Denny had already puzzled over Iowa, and then New Hampshire, hoping to understand what Mason was up to. Denny was bewildered by a remarkable ad campaign and wondered what Ralph had to do with it. Denny had seen the ads on the internet. Sometimes he felt like he was stalking Mason’s campaign, but he immersed himself in the mighty stream of information out of the early primary states that the internet provided to anyone anywhere who wanted it. His head seethed with a tinnitus of questions. Shadowy soft-money groups, legal yet silent about their funding, seemed to have adopted a strategy that Denny found risky and a little bizarre, one that he was sure would sputter out after Iowa. Super PACs didn’t quite describe them. No one could provide enough money to go on and do this big-time, not only in Iowa and New Hampshire, but also in Nevada, South Carolina, Florida – on into the February states.

Whoever the ad manipulators were, they sought to turn all of Republican Iowa. They had gone for the minds of everyone who might vote in the caucuses; they had targeted all of Iowa with issue ads that plunked Ralph Mason down in the middle of the conservative spectrum and cast his opponents out on the extremes. The ads must have been stupendously expensive, because they ran often all over Iowa and New Hampshire. Media opinion said the ads attracted the independents who would swing the primaries and the fall election.

The ads were subtle, mind-altering. He had never seen anything like it. They adopted the tone of high national calling and tried to de­fine what the election was about. Iowa wanted a conversation about the economy and the national purpose, about strong values and recovering the heart and strength of America. Well, Ralph Mason did, too, and was made to appear to have the answers.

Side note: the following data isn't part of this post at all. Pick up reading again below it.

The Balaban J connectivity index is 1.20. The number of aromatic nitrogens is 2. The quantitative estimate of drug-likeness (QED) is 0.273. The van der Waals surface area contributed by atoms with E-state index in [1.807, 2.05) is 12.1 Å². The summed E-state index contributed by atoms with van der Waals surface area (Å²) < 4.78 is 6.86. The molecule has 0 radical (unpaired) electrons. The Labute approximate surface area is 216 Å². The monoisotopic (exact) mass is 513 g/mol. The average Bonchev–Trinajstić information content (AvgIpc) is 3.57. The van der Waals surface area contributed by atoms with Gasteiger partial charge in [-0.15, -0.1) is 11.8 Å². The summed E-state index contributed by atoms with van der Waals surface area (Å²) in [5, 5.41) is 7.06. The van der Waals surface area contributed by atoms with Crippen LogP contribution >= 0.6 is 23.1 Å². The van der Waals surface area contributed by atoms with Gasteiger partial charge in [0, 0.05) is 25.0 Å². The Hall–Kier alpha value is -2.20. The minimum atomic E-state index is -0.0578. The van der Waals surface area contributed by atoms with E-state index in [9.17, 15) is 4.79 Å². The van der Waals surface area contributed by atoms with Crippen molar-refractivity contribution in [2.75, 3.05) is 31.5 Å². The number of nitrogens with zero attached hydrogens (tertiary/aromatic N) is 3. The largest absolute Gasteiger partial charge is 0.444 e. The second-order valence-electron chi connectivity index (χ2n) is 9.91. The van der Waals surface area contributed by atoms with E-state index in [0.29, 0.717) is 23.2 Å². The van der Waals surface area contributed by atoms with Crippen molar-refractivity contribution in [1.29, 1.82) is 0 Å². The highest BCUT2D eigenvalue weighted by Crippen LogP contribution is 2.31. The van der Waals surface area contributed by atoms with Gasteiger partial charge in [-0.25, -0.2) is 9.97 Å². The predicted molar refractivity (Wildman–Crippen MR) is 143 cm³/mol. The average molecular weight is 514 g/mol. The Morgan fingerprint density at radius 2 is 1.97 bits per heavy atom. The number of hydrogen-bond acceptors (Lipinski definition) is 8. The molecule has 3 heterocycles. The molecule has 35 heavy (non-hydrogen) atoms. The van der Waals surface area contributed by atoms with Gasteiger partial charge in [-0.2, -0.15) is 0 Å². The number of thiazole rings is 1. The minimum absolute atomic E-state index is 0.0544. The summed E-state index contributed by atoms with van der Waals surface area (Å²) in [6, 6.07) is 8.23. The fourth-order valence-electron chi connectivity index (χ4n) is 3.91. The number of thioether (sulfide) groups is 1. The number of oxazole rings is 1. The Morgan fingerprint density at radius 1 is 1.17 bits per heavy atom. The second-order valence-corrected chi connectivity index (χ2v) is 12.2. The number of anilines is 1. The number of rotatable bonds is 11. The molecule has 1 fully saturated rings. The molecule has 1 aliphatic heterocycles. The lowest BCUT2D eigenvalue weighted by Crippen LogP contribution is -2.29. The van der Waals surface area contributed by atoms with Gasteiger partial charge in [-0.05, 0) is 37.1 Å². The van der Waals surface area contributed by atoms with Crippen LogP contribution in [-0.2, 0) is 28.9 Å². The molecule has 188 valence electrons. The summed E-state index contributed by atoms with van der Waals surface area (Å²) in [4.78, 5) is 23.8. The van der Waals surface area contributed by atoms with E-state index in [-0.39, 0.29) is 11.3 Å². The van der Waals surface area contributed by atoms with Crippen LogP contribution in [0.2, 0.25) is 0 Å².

The largest oil company had done the same thing years earlier to shape energy policy. Wind and solar power? Sure, by all means. We’re on it. But in the meantime, the nation needs to exploit all the oil and gas it can. The company’s business remained the wise energy answer.

The ads profiled an ideal president who compelled comparison to Ralph Mason, while making Debevoise, Romney, Perry and his other opponents appear ill-fitted to the presidency. Mason’s campaign and the soft money ads were antiphonal choruses who sang to each other across the audience of public opinion.

When Mason spoke on the ailing economy and the free enterprise system, as he did every day of his campaign, the ads examined proposals for debt reduction without new taxes, the twin pillars of Mason’s eco­nomic policy. When Ralph wove in a defense of health insurers and the right to choose one’s own doctor, the soft money trumpeted the disaster that was sure to follow if ObamaCare were not repealed, with a riff on the atrocity of socialized medicine, to which the messaging and imag­ery managed to make his Republican opponents’ ideas bear thematic kinship.

The ads did not shy from the volatile cultural issues. On Monday morning Mason’s ads struck chords to resolve internal disharmony on immigration, and by Wednesday the soft money ads had picked up the themes and played them back in the same key. Last fall, as the ducks flew south and the guns came out, Ralph Mason cradled a shotgun on camera and explained how he had hunted as a youth after learning the responsible way to handle a gun at an NRA-sponsored rifle range at scout camp in the summer. Bring Back America mobilized ads to the same effect. But they were not Mason ads. His name came up, but not often. The caucuses were mentioned, it’s true – but as a civic duty of the type Ralph Mason endorsed. The party was hardly ever mentioned, of course. Presidential politics is personality politics.

How could this happen? Denny was sure there were rules that had been broken. The press had picked up on the accusations of collusion: why else would the messages so neatly mesh with the Mason campaign? But the media said there were no restrictions any more on soft money ads so long as they did not explicitly endorse a candidate. They praised the public-spirited tone they adopted. And he was now at the door of a house where the person waited who he was sure was behind it all.

[Continue reading with Chapter 2]

[Falling Together on Amazon]